I also don't like the "one issue" restriction. I consider it a warning flag that this medical practice expects its doctors to spend no more than five minutes in the examination room with each patient before moving on. It's a way of saying, "Just bring us simple medical problems we can treat...
Best answer: I also don't like the "one issue" restriction. I consider it a warning flag that this medical practice expects its doctors to spend no more than five minutes in the examination room with each patient before moving on. It's a way of saying, "Just bring us simple medical problems we can treat fast and take the complicated stuff elsewhere."
This may not be the best doctor to evaluate you. Maybe you have no choice and must see this doctor.
You may indeed have just one medical issue. There are single medical issues which have several of your symptoms. I suggest, if you must see this doctor, that you go in with a written list of symptoms, and present or read it to the nurse who will screen you first. YOU assume that these symptoms ARE all related and fit ONE medical problem you need help with. In your case the list might be:
1. "Easy bruising and needlepoint red marks on the skin."
Bring this one up first on your list IF you have bruises and red marks the nurse and doctor can see--then they are not symptoms, but signs, which doctors take more seriously. Marks all over the body are diagnostically significant. But if none are visible now, just move this item down the list, and say it's been a problem lately.
"2. Constant strong ribcage pain, both sides, making it hard to inhale.
3. Constant strong headaches, back of head on left side.
4. Fatigue despite sleeping well.
5. Arm and leg pain radiating to hands and feet.
6. Bleeding between periods, passing clots."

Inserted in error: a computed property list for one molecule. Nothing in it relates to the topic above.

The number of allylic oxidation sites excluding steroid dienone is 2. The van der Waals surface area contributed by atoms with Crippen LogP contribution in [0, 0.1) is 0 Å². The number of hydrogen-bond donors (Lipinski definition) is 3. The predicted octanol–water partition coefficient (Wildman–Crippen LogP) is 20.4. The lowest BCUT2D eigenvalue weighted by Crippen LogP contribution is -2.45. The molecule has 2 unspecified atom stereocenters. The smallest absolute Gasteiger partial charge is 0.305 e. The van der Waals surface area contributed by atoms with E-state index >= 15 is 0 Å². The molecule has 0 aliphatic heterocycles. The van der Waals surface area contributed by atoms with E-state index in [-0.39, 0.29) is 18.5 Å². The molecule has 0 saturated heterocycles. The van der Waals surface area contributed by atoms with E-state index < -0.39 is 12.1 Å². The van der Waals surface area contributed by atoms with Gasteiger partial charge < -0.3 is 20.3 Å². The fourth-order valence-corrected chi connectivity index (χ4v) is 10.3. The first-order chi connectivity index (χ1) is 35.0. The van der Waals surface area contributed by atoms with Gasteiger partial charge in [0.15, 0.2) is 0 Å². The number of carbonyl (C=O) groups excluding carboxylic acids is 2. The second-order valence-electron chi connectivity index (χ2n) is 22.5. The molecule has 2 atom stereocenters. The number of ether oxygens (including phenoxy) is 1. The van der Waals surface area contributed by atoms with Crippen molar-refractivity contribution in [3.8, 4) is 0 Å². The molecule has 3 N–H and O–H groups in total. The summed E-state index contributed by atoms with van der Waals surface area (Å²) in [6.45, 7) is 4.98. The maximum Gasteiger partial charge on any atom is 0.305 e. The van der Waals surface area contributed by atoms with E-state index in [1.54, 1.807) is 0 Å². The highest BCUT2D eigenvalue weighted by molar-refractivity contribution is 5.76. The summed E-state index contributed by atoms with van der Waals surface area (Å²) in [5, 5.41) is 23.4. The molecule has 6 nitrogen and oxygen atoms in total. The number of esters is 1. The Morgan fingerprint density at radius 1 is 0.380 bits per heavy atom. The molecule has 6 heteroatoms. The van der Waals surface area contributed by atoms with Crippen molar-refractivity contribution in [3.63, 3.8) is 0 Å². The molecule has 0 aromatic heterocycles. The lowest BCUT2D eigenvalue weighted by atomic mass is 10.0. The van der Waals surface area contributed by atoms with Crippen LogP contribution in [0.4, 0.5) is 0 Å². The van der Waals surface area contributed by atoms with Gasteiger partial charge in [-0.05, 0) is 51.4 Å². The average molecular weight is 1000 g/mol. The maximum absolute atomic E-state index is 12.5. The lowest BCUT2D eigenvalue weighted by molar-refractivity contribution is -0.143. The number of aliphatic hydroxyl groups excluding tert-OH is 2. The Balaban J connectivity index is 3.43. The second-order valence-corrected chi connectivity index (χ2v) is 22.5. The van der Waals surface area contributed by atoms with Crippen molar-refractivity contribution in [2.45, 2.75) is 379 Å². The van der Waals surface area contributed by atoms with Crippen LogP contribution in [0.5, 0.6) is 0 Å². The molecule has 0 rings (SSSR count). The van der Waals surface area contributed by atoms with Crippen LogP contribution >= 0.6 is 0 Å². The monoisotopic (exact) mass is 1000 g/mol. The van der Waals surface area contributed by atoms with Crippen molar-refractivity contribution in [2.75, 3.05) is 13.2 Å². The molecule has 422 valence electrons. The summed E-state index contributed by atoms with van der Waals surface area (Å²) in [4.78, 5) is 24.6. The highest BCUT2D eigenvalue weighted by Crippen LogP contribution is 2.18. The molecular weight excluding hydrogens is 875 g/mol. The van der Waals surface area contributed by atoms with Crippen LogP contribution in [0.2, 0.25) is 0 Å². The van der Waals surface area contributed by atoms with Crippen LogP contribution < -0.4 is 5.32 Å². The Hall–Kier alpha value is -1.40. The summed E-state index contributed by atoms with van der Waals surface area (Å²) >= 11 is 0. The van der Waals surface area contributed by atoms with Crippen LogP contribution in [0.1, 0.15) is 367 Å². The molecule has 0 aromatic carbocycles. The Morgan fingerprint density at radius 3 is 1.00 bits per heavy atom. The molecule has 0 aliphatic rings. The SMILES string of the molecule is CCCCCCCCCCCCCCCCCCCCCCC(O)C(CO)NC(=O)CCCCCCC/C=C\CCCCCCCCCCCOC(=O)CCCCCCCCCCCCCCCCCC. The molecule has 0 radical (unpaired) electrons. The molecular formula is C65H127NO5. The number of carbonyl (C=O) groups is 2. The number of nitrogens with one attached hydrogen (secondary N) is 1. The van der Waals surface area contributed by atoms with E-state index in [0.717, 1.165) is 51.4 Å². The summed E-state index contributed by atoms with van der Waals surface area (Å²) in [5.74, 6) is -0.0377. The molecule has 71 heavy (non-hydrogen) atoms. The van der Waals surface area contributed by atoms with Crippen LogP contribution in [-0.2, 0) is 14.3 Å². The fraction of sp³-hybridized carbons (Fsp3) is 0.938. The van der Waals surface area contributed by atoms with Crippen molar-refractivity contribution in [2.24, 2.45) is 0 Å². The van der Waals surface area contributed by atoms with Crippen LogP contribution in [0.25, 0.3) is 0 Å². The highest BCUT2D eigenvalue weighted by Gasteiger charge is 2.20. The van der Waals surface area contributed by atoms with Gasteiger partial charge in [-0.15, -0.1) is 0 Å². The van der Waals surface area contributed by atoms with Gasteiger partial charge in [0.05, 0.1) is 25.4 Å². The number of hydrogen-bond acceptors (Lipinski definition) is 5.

Keep each list item short like that and wait for the nurse or doc to ask questions to get more info as they need.
If the intake nurse challenges your list and says, "Pick one thing (or three) thing(s) for the doctor to focus on," you should respond, "I believe these are all symptoms of one new illness. Please ask the doctor to consider all of them."
You may have a systemic illness. You may be reacting to migraine medication. Take a list of all medication names and doses you're taking, including over-the-counter supplements, with you to the appointment.
And I don't think despite another answer here that this is a medical emergency that needs to go to the ER. I don't think an ER would be at all helpful here. They would make sure, in light of your breathing complaint, that you were getting enough oxygen in your blood, and therefore had no immediate life-threatening issue, and send you on your way with a recommendation to make an appointment to see a family doctor. It would be a waste of time and money in my opinion to go to an ER. It's normal to feel it's hard to breathe with ribcage issues and therefore that's not a medical emergency in this context, unless you have other urgent symptoms you don't mention like coughing up blood. Chances are high you are getting enough oxygen in your bloodstream; it just hurts you to breathe.
Wishing you good luck, great care, good answers, and feeling much better very soon.